NMC/Radio and Records eChart main column
as published in the 1/18/02 issue of R&R
On the eve of the Consumer Electronics Show last week in Las Vegas, it was the best of times and the worst of times, depending upon how you liked your digital music.
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If you were on the show floor at the XM Radio booth, you had the likes of MC Hammer, Yes, and Lauren Hill floating in and out of their booth, not just as eye candy, but performing as well. They are delivering, as will Sirius when they launch next month, on the promise of deep and wide selection of digital music.
On the other end of the spectrum sits the personal digital music enthusiast. pressplay, Musicnet, Rhapsody and now the soon-to-be-re-launched Napster, have paltry offerings at best. Certainly not in terms of sheer numbers; all of the services have hundreds of thousands of cuts to choose from. The challenge is not to offer sheer numbers, but as it is with every music radio station in the world, to offer the several hundred or thousand cuts that matter.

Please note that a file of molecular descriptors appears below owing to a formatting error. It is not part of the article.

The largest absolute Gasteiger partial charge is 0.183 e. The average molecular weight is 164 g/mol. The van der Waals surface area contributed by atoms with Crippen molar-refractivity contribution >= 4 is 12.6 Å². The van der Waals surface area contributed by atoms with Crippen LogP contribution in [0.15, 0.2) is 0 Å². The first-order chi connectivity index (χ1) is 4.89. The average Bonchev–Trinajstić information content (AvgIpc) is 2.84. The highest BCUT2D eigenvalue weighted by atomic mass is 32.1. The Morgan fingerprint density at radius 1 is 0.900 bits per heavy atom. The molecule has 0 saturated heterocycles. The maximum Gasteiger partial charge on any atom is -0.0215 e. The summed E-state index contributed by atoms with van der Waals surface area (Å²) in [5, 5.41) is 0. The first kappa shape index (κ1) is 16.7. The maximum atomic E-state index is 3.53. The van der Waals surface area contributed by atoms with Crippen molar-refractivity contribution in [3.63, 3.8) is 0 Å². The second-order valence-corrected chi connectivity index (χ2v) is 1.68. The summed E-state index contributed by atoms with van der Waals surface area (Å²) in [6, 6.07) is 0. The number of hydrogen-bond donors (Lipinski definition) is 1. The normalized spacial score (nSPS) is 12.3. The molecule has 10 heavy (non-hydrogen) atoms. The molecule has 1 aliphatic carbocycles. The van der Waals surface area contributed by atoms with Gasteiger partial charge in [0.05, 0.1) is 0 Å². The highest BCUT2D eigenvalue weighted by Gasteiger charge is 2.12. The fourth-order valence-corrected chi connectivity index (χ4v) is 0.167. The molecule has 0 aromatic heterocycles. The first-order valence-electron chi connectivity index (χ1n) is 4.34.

No offense to the 200,000 bands that are clawing and scratching their way through the noise floor to get noticed by record labels, but the average listener in America doesn't care about you, and your music is not going to make any of these services successful. No offense to the labels that have offered up also-ran and budget cut-out catalog cuts to the services along with a very small number of currently charting artists and their current releases, but giving up the lost tracks of your B- and C- level artists is not going to make any of these services successful either.
In January of 2001, listeners want the artists you see to the right. You've carefully crafted promotional campaigns, movie placements, TV appearances on talk shows and Gen Y series, nurturing and guiding those artists to superstardom. You've positioned them as the cream of the crop. The audience has fallen under their spell.
And you're hiding them. You're waving your left hand, begging the audience to look at the hundreds of thousands of unimportant cuts on your services and your labels and on the independent labels that hunger for any sort of exposure at all, and will sign with anyone, whether the target audience cares or not. The music is hardly unimportant to the artists themselves, but to the public in general? Luckily, most independent artists have convinced themselves that they are true artists, nut sellouts, so the general public doesn't matter to them either.
But that's decidedly not a formula for online success. Your efforts to make money online are going to live or die with your ability to give the audience what it wants and craves and for the music what you've led them to hunger. It matters little to them that you're giving them numbers - they want superstars.
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